Regulatory Protection For Health Professionals
Scrutiny of professionals working in London and elsewhere is more intense today than ever before. Media revelations about the care of children and the elderly in council care have seen public disquiet grow. There is a strong desire for those who fail to carry out their duties to the required standard to be held accountable.If your fitness to practice has been challenged or you have been accused of some wrongdoing in the course of your work, it is important to remember that you have a right to a fair hearing.
There is a complex body of regulations which is increasingly used to challenge the abilities of individual social workers, doctors and other medical practitioners. At Brown & Co Solicitors in Greenwich, we offer the specialist legal advice that is essential to protect your interests and your future career.
In the field of regulatory and conduct investigations, our lawyers understand how the public sector works, navigating the layers of regulatory bureaucracy with certainty and providing the clarity his clients need.
Professional Legal Services: Comprehensive Representation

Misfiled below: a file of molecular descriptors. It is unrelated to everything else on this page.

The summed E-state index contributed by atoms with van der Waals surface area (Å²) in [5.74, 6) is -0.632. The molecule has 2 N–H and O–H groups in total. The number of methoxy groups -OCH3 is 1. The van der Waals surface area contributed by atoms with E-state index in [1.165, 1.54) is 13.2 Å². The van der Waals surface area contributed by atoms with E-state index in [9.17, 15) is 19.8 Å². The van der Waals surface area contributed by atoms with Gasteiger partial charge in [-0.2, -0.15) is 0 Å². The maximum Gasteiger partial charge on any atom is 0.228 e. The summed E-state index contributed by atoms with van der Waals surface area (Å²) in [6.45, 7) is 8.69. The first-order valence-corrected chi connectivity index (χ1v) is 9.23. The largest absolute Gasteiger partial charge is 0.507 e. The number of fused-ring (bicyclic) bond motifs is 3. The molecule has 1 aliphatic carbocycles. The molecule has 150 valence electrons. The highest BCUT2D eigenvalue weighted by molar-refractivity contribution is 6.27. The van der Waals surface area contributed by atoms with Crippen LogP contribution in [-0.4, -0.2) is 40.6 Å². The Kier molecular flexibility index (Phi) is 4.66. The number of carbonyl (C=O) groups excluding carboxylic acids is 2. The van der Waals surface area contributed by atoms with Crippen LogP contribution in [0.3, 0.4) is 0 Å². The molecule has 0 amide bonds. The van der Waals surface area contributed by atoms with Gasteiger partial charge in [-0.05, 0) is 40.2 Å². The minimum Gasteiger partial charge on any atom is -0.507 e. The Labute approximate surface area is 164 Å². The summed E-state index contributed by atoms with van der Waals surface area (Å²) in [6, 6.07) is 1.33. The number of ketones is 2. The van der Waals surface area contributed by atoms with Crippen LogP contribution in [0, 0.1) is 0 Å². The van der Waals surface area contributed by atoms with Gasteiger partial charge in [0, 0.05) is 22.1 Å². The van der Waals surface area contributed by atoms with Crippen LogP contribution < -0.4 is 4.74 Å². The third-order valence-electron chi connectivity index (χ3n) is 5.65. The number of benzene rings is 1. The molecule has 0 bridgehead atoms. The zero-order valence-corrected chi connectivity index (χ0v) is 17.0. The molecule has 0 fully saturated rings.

We represent professionals at all stages of proceedings, from initial referral and investigation to preliminary hearings, interim orders, panel hearings, conduct and competence committee hearings and sanction reviews.
The bodies we appear before include:
- The Nursing and Midwifery Council
- The Health and Care Professions Council (HCPC) which regulates a wide range of professionals including social workers, dieticians, biomedical scientists, art therapists and more
- The General Medical Council
- The Medical Practitioners Tribunal Service
- The General Dental Council
We also advise employers and prospective employees on applications to the Disclosure and Barring Service for DBS and criminal records checks and updates.
To arrange an initial meeting, call us on 020 8858 5996 or contact us online. Contact us as soon as you are aware of the possibility of regulatory intervention: sometimes we can submit a sufficiently persuasive case to avoid the matter proceeding to a full committee hearing.